When Mr Turnbull met the AMA Federal Council in Canberra just prior to the election, he was told first-hand by doctors from all states and all specialties that the Coalition had to change course on health policy.

During a meeting with the Prime Minister in Perth just weeks ago, in the middle of the campaign, I issued similar warnings.

There is no doubt that the Coalition will take health policy very seriously ahead of the next election. The Prime Minister has made that clear, saying that “… a material number of Australians were sufficiently concerned about our commitment to Medicare that they changed their vote, and that is something we need to address”.

The first bit of advice we offer the new Government is to approach health policy as a means to improving public health and saving lives, not as a way to save money for the budget bottom line.

Health policy must be driven by people who know health intimately, people with skin in the game, not bureaucrats from Treasury and Finance.

 Press Interview ABC By political reporter Eliza Borrello

The head of the Australian Medical Association has launched a stinging critique of the federal Government’s election strategy, while suggesting it revisit the concept of a GP co-payment.

Dr Michael Gannon accused the Government of not wanting to talk about health during the campaign and silencing Health Minister Sussan Ley.

“The Coalition had the scare of their life in the election campaign,” he said.

“It seemed to me from afar that the Coalition didn’t want to talk about health in the campaign and that they had silenced Minister Ley, I think that’s unfortunate.

“It meant that we weren’t having a genuinely honest debate about important

Dr Gannon called out Labor’s claim that the Government planned to privatise Medicare as a scare long before Coalition strategists realised its potency.

“I think it’s fairly clear that the scare campaign around the privatisation of Medicare really took hold, and the reason it took hold was because there were numerous elements of their health policy going back a couple of years that people were really scared about,” Dr Gannon said.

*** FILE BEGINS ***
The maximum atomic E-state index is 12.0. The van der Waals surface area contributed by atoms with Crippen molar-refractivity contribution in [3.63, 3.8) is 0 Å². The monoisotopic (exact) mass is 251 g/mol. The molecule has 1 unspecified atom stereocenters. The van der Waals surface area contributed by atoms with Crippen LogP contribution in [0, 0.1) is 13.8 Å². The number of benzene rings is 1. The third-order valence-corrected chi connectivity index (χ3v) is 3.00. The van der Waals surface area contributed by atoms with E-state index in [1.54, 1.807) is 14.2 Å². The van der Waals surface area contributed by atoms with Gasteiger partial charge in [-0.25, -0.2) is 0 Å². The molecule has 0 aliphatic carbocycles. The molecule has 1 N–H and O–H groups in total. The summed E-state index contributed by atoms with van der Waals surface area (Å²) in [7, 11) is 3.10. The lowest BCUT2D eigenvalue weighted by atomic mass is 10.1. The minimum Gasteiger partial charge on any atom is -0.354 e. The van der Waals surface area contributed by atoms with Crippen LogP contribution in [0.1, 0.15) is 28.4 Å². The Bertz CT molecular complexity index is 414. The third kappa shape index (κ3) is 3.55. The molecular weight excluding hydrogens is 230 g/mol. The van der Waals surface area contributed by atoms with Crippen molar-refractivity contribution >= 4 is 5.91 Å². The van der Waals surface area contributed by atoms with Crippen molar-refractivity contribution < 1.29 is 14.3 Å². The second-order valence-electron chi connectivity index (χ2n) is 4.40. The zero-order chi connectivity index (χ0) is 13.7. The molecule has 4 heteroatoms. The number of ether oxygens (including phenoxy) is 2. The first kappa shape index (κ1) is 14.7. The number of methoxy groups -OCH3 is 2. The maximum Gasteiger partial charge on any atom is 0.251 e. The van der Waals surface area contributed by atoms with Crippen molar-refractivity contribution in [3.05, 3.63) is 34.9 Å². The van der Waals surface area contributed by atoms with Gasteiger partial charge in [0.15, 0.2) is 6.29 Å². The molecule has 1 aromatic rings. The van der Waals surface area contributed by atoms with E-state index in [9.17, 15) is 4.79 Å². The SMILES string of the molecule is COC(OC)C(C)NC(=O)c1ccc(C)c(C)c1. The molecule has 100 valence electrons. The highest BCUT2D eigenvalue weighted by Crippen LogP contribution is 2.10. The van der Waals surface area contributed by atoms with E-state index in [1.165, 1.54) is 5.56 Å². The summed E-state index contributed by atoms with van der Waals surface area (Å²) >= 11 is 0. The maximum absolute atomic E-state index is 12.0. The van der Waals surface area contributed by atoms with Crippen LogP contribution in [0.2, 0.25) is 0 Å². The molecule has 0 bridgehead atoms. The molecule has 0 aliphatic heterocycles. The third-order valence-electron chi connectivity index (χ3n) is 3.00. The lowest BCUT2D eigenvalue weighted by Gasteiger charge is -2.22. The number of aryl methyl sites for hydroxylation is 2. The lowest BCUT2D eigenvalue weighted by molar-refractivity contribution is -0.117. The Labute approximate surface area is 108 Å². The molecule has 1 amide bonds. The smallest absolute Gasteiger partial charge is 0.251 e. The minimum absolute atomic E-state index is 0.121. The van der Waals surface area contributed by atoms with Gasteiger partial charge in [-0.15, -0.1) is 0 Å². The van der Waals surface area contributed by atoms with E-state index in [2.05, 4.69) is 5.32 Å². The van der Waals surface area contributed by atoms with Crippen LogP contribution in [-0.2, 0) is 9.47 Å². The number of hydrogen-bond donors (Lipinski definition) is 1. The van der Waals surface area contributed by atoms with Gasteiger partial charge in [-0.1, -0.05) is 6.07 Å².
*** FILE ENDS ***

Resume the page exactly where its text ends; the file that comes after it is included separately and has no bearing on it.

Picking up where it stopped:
Dr Gannon does, however, support Labor’s push to unfreeze the Medicare rebate — the money the Government pays GPs for bulk-billing patients — and accepted some may see it as doctors looking out for themselves.

“I can see that and that is partly true,” he said.

“What I would say is that bulk-billed GP services represent amazing value for money.

“[We’re] talking about professional people who have had nine to 12 years of training and their time, intellect, expertise and training is surely worth $40 a throw.”

Dr Gannon has spoken to Prime Minister Malcolm Turnbull since the election and is confident he understands the AMA’s concerns.

“I think that in an ideal world he would unravel the freeze tomorrow,” he said.

“What we have seen in the past, going back to the 2014 budget, was a desire by the Coalition to introduce a co-payment to try and work out ways that those who can afford it can contribute more to the cost of their healthcare.

“Now the reason that proposal failed so badly is because it didn’t give the opportunity for individual GPs to make a judgement, knowing their patients well, who can and can’t afford a modest amount of money.”

Dr Gannon’s predecessor, Sydney neurosurgeon Brian Owler, emphatically ruled out the 2014 Abbott government proposal for a $7 co-payment but Dr Gannon said the concept should remain on the table.

“We need to be open to all different conversations and that should be part of the conversation in unravelling the freeze, I don’t think anyone’s going to find $2.4 billion behind a pot plant,” he said.

“We cannot have policy that does not protect the most vulnerable in the community.”

No regrets about Labor’s Medicare campaign: King

A spokesman for Ms Ley said the Government had no intention of pursuing a co-payment, a position supported by Labor’s health spokeswoman Catherine King.

“Well I think we’ve had that suggestion put to us before and the Australian public has as well and it’s been resoundingly rejected,” Ms King said.

Asked whether she regrets any element of Labor’s Medicare campaign, Ms King said she did not.

“No, not at all, I think it was very important during the election campaign and indeed the three years prior to that that we very clearly laid out what this Government is intending to do and is doing to Medicare,” she said.

Ms King also defended her performance during the campaign after a Fairfax report suggested some within Labor believed she could have been more visible.

“Labor and myself included were calling for a debate at the National Press Club on health, it was very unusual not to have one, I was available and am very surprised that the Health Minister did not debate health during the election campaign,” Ms King said.